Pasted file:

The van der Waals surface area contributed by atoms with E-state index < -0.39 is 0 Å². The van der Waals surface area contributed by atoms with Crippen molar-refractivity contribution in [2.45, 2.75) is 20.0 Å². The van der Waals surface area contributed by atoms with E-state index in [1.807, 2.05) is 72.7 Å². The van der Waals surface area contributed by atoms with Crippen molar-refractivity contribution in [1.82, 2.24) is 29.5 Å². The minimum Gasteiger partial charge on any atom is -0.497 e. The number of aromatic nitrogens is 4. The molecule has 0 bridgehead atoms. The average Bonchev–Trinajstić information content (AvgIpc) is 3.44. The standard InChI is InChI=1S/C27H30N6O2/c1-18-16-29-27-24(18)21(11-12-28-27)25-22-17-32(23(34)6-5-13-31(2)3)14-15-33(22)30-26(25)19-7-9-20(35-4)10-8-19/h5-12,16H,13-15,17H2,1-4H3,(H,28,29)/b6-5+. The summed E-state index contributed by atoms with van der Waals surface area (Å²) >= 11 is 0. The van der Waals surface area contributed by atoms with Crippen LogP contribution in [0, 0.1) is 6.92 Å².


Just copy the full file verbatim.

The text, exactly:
The van der Waals surface area contributed by atoms with E-state index < -0.39 is 0 Å². The van der Waals surface area contributed by atoms with Crippen molar-refractivity contribution in [2.45, 2.75) is 20.0 Å². The van der Waals surface area contributed by atoms with E-state index in [1.807, 2.05) is 72.7 Å². The van der Waals surface area contributed by atoms with Crippen molar-refractivity contribution in [1.82, 2.24) is 29.5 Å². The minimum Gasteiger partial charge on any atom is -0.497 e. The number of aromatic nitrogens is 4. The molecule has 0 bridgehead atoms. The average Bonchev–Trinajstić information content (AvgIpc) is 3.44. The standard InChI is InChI=1S/C27H30N6O2/c1-18-16-29-27-24(18)21(11-12-28-27)25-22-17-32(23(34)6-5-13-31(2)3)14-15-33(22)30-26(25)19-7-9-20(35-4)10-8-19/h5-12,16H,13-15,17H2,1-4H3,(H,28,29)/b6-5+. The summed E-state index contributed by atoms with van der Waals surface area (Å²) >= 11 is 0. The van der Waals surface area contributed by atoms with Crippen LogP contribution in [0, 0.1) is 6.92 Å².